Here are a few potential reasons why a boss might dislike racing-themed mobile games:
Distractions from work: Racing games can be very immersive and may take up a lot of time and attention, which could be seen as a distraction from work.
Decreased productivity: If an employee is spending a lot of time playing racing games, they may not be as productive in their job.
Negative influence on work culture: If a lot of employees are playing racing games, it could create a negative work culture that is focused on leisure activities rather than work.
Unprofessional image: Playing racing games during work hours could be seen as unprofessional by a boss or other colleagues.
Risk of data usage: Racing games can be data-intensive, which could lead to high data usage and potentially higher phone bills for the employee.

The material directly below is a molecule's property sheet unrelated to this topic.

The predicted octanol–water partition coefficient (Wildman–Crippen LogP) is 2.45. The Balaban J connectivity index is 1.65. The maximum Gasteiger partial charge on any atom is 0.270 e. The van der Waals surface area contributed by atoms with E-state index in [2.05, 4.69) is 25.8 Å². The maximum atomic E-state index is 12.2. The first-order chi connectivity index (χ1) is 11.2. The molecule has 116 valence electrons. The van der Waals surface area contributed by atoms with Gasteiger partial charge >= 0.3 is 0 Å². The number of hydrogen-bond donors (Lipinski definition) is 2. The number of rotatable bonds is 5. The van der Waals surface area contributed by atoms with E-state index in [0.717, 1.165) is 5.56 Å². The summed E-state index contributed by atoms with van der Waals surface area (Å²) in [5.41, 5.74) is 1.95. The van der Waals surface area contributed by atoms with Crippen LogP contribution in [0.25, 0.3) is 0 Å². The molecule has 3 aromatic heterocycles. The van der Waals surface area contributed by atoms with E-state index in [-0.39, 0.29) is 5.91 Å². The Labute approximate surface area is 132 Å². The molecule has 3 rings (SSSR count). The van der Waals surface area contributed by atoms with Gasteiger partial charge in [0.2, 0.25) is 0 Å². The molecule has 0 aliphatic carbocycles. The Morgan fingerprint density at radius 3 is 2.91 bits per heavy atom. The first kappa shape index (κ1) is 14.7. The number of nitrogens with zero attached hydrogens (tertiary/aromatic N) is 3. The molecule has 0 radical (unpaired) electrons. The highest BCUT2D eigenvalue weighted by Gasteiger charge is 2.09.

Risk of in-app purchases: Some racing games have in-app purchases that could lead to financial problems for the employee if they overspend.
Risk of addiction: Racing games can be very addictive, which could lead to negative consequences for the employee’s personal and professional life.
Risk of device damage: Racing games can be intense and require fast reflexes, which could lead to physical damage to the device if it is dropped or mishandled.
Risk of in-game bullying: Some racing games have online multiplayer modes where players can interact with each other. There is a risk of players being bullied or harassed by other players in these online environments.
Risk of cyberbullying: If an employee shares their in-game achievements or experiences on social media, they could be at risk of cyberbullying or online harassment from other players.